The Netflix true-crime documentary ‘Tinder Swindler,’ which told the story of how a young Israeli conman used the popular dating app to lure women into sending him thousands of dollars to support his lavish lifestyle, sent shockwaves around the globe earlier this year.
Now, Tinder is reportedly being used by ISIS agents in South Africa to fund its insurgency campaigns and recruit members, the head of the South African Banking Risk Information Center (SABRIC) Nischal Mewalall told British daily The Times.
Members of the terrorist group have been creating fake profiles of unknown actors and models to manipulate users into sending them money, according to Mewalall.
Tinder has acknowledged that the app has been used by “a relatively small percentage” of people for criminal activity and has warned people to be wary of individuals asking for money.
“We have a zero-tolerance policy on predatory behavior of any kind. We have a dedicated fraud team that utilizes a network of industry leading technology that scans for fraud and reviews each and every member profile for red flag language, and conducts manual reviews of suspicious profiles, activity, and user generated reports,” the app says in its policy statement.
“Ultimately, no one, whether they met on Tinder or not, should ever send money to someone they haven’t met in person. In addition, we encourage our members to report any individual who has requested financial information via our self-reporting tool.”
SABRIC’s findings also reaffirm concerns put forth by the UN Security Council in a July 2022 report over ISIS using South Africa as a safe haven to rebuild itself after its defeat in Syria and Iraq.
The UNSC said its monitoring team “detected a number of transactions of more than $1 million being channeled through South Africa by ISIS leadership to affiliates in Africa,” including members in Mozambique, the Democratic Republic of Congo and elsewhere in the continent.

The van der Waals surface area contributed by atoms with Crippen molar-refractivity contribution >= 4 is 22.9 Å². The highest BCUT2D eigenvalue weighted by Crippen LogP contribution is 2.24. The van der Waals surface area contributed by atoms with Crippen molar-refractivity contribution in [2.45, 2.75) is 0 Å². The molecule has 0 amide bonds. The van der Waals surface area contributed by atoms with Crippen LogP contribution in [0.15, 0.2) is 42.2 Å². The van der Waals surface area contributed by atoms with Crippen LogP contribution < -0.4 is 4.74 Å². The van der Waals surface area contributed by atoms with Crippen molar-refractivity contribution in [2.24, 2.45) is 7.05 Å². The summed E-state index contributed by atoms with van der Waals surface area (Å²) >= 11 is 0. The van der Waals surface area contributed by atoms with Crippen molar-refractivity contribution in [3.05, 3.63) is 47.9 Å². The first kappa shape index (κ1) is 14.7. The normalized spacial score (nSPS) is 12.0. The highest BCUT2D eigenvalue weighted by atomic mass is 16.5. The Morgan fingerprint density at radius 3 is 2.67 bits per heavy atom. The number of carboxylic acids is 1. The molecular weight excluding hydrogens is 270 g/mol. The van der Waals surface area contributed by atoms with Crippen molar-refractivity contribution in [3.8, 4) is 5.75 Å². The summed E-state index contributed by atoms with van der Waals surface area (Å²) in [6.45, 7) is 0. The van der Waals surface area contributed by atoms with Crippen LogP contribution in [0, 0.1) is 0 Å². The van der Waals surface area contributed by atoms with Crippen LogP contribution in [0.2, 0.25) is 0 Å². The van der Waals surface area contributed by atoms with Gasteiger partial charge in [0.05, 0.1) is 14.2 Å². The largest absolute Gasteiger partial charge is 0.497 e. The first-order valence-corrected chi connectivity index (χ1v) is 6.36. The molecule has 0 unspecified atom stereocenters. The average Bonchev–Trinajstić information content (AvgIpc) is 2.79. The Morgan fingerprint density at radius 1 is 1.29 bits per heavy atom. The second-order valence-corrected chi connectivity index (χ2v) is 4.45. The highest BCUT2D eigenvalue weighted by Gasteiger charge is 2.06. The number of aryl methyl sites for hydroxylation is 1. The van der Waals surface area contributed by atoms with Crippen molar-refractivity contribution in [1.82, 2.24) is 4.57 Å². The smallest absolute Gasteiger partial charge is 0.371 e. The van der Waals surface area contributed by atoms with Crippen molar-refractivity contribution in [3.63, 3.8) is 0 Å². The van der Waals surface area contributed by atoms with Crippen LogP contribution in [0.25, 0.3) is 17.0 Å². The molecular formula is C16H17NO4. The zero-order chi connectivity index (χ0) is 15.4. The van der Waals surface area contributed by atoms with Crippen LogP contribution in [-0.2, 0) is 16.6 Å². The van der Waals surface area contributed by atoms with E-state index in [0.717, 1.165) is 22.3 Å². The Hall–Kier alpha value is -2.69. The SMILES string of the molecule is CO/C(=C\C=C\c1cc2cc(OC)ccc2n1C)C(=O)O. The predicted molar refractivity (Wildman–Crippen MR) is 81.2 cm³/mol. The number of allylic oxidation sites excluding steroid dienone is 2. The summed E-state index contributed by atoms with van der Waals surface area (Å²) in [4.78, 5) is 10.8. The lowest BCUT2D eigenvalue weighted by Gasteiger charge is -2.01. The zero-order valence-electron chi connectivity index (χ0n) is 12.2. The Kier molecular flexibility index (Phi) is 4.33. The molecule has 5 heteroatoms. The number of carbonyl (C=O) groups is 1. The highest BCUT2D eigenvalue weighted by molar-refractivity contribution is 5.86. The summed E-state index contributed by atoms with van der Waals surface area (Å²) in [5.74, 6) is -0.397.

Earlier this month, the US Treasury sanctioned four people who provided technical, financial, or material support to a cell in South Africa belonging to the terrorist group, as well as eight companies which were owned, controlled, or directed by the individuals in this ISIS cell.
“ISIS continues to expand its terrorist network across the continent, as evidenced by the July 2022 United Nations Security Council report that highlighted the emerging importance of the country for funds transfers from ISIS leadership to ISIS affiliates across Africa. Treasury remains committed to exposing and disrupting terrorist financing on the African continent,” the treasury said in a statement on November 7.
“Today, Treasury is targeting key individuals in ISIS’s network in South Africa, as well as their business assets, who have played pivotal roles in enabling terrorism and other criminal activities in the region,” Under Secretary of the Treasury for Terrorism and Financial Intelligence Brian E. Nelson, said in a statement at the time.
“The United States, as part of the Global Coalition to Defeat ISIS, will continue to partner with South Africa to deny ISIS the ability to exploit the country’s economy to raise and move funds to support the growth of ISIS affiliates and networks.”
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